New group examines alcohol on campus

By Melissa Blake

NIU officials and community leaders are collaborating to create the Alcohol Education Task Force to look at issues of alcohol use on NIU’s campus.

The task force, which was formed this semester, will look at university policies and practices relating to alcohol and how to communicate with students, said Brian Hemphill, vice president for student affairs.

Kris Povlsen, DeKalb’s 2nd Ward Alderman said he sees it as a very positive thing.

The task force has been meeting for several weeks, said DeKalb City Manager Mark Biernacki, who is “pleased to be a part of it.”

Alcohol awareness is not just about campus involvement; it involves community involvement as well, Biernacki said.

There are 25 people on the task force, said Hemphill, who formed the task force.

“This is an important initiative because issues around alcohol have hit many campuses across our nation in a very tragic way,” Hemphill said. “It’s important that we’re being proactive to ensure that our students can make informed decisions.”

The task force has already met this month and has four goals, Hemphill said.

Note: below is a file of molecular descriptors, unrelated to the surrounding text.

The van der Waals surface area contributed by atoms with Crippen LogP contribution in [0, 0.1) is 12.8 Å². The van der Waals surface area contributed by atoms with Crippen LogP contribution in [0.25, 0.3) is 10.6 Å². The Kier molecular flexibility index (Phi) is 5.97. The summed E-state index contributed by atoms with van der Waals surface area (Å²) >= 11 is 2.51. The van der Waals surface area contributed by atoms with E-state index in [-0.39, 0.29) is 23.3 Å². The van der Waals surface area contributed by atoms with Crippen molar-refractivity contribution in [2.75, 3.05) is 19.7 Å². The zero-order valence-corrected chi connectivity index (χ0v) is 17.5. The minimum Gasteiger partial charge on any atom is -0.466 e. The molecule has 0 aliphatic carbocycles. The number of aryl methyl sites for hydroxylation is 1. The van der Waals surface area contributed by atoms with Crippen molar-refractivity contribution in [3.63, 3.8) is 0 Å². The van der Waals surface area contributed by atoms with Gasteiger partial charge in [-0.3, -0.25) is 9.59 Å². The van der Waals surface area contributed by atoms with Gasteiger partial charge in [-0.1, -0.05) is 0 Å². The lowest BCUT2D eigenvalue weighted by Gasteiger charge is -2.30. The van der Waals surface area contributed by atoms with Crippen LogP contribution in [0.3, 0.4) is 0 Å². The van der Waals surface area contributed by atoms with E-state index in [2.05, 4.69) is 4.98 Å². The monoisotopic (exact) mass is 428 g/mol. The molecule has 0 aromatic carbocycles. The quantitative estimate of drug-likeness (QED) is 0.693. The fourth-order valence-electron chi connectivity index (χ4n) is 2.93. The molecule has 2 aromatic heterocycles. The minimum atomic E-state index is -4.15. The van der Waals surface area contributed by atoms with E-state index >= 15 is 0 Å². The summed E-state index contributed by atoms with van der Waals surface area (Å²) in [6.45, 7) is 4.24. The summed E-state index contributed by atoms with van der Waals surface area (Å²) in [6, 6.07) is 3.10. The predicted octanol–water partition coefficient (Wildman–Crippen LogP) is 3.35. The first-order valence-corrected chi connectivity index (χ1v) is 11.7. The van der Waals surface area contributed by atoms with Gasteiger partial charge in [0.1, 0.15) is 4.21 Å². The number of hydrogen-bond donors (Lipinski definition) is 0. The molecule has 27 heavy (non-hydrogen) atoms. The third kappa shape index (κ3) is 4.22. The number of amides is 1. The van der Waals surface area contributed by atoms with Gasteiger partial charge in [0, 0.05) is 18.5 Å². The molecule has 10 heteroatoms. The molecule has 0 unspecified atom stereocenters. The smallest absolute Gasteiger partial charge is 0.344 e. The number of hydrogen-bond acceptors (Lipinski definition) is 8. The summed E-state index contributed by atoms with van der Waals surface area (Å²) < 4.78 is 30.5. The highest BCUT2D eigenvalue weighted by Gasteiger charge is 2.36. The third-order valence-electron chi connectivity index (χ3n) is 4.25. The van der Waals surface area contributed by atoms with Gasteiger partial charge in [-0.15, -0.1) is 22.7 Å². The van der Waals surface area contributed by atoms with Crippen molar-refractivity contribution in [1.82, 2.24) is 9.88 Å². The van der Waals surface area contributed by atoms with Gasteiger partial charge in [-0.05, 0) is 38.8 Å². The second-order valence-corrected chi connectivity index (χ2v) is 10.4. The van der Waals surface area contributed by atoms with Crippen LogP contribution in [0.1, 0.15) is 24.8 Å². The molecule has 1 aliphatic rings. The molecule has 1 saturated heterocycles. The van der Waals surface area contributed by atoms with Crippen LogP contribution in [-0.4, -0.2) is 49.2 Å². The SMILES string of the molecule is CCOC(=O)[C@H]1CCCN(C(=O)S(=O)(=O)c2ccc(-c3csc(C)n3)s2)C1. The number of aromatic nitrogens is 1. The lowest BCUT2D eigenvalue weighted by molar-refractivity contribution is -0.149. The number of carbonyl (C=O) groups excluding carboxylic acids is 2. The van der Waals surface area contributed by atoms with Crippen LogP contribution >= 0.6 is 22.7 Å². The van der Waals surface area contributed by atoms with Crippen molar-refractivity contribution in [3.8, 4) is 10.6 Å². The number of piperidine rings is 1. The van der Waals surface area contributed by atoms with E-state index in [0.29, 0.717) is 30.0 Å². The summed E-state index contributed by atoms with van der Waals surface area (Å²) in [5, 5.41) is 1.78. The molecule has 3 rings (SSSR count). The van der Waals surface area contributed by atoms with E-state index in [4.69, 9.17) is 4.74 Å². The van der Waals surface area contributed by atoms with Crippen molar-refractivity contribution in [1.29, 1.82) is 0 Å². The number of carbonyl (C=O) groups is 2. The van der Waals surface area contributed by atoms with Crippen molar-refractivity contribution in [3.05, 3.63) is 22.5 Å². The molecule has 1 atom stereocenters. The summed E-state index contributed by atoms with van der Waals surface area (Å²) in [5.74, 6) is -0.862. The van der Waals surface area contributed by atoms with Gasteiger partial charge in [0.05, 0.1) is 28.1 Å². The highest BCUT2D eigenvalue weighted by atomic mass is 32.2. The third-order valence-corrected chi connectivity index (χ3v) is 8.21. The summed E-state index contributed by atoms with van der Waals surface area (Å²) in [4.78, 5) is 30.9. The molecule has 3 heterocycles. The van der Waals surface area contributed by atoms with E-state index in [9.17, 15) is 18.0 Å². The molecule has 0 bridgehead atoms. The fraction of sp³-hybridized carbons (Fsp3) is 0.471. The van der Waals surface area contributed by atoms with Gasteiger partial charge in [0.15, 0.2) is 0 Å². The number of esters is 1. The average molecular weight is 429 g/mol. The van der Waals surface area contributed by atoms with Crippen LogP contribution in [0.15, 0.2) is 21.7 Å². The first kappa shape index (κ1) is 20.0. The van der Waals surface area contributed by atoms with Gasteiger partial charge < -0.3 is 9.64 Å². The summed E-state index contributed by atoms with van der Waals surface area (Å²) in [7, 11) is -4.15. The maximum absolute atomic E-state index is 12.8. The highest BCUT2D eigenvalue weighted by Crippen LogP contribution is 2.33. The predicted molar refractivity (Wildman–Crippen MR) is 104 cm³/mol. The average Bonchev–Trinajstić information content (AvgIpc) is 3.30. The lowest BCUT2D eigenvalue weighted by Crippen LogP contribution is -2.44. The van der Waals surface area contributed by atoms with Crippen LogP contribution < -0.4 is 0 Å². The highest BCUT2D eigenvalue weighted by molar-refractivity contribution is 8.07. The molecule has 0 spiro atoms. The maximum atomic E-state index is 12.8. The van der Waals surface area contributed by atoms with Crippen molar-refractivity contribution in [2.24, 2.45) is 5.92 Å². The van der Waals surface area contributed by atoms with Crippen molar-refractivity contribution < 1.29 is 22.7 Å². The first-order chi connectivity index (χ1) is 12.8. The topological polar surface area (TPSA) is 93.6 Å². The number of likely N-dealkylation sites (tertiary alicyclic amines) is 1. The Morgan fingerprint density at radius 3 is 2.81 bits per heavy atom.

First, the task force wants to audit all alcohol-related programs and services on campus. Second, the committee wants to collect data and hold focus groups to get an idea from students about the extent of alcohol use on campus.

“[It’s] very important to hear our students’ voices,” Hemphill said.

Third, the committee will conduct a benchmark study to look at schools that are leading the nation in alcohol prevention services to students and ones that have developed a culture of responsible drinking. And fourth, the committee will produce a final report recommending programs, services and policies for NIU and DeKalb.

“This will improve the quality of educational programs and services to students within our community,” Hemphill said.

For the past several years, NIU has been tracking alcohol on campus, said NIU President John Peters.

Usually, when a situation arises – especially behaviors of a criminal nature – officials have found that alcohol was involved and impaired the judgments of students.

“I do have [a] concern of appropriate use of alcohol on campus,” Peters said.